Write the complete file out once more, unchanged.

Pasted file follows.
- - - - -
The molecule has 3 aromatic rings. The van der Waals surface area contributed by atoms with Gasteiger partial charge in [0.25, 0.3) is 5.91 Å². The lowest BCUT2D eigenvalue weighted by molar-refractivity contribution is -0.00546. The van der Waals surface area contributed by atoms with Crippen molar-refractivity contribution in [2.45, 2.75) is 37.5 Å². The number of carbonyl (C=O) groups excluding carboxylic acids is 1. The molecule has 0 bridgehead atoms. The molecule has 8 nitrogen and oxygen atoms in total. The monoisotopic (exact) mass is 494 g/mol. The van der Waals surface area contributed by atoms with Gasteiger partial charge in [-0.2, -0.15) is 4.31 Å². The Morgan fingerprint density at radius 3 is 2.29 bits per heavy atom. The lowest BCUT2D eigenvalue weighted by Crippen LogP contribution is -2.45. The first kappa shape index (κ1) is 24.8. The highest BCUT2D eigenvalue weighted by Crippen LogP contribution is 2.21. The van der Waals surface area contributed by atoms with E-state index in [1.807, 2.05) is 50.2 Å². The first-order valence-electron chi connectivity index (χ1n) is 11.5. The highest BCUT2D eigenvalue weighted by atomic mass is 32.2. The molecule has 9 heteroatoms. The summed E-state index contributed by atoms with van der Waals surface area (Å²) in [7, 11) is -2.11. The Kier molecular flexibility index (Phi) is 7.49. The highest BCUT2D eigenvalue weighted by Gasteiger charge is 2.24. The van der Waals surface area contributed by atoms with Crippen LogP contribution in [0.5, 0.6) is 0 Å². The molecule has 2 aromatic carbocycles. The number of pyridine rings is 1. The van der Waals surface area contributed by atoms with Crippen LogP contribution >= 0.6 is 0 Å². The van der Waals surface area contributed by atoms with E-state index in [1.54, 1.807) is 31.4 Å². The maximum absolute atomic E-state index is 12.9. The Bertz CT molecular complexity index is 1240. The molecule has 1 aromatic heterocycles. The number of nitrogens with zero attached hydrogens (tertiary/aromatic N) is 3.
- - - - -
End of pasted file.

The molecule has 3 aromatic rings. The van der Waals surface area contributed by atoms with Gasteiger partial charge in [0.25, 0.3) is 5.91 Å². The lowest BCUT2D eigenvalue weighted by molar-refractivity contribution is -0.00546. The van der Waals surface area contributed by atoms with Crippen molar-refractivity contribution in [2.45, 2.75) is 37.5 Å². The number of carbonyl (C=O) groups excluding carboxylic acids is 1. The molecule has 0 bridgehead atoms. The molecule has 8 nitrogen and oxygen atoms in total. The monoisotopic (exact) mass is 494 g/mol. The van der Waals surface area contributed by atoms with Gasteiger partial charge in [-0.2, -0.15) is 4.31 Å². The Morgan fingerprint density at radius 3 is 2.29 bits per heavy atom. The lowest BCUT2D eigenvalue weighted by Crippen LogP contribution is -2.45. The first kappa shape index (κ1) is 24.8. The highest BCUT2D eigenvalue weighted by Crippen LogP contribution is 2.21. The van der Waals surface area contributed by atoms with E-state index in [1.807, 2.05) is 50.2 Å². The first-order valence-electron chi connectivity index (χ1n) is 11.5. The highest BCUT2D eigenvalue weighted by atomic mass is 32.2. The molecule has 9 heteroatoms. The summed E-state index contributed by atoms with van der Waals surface area (Å²) in [7, 11) is -2.11. The Kier molecular flexibility index (Phi) is 7.49. The highest BCUT2D eigenvalue weighted by Gasteiger charge is 2.24. The van der Waals surface area contributed by atoms with Crippen LogP contribution in [0.5, 0.6) is 0 Å². The molecule has 2 aromatic carbocycles. The number of pyridine rings is 1. The van der Waals surface area contributed by atoms with Crippen LogP contribution >= 0.6 is 0 Å². The van der Waals surface area contributed by atoms with E-state index in [1.54, 1.807) is 31.4 Å². The maximum absolute atomic E-state index is 12.9. The Bertz CT molecular complexity index is 1240. The molecule has 1 aromatic heterocycles. The number of nitrogens with zero attached hydrogens (tertiary/aromatic N) is 3.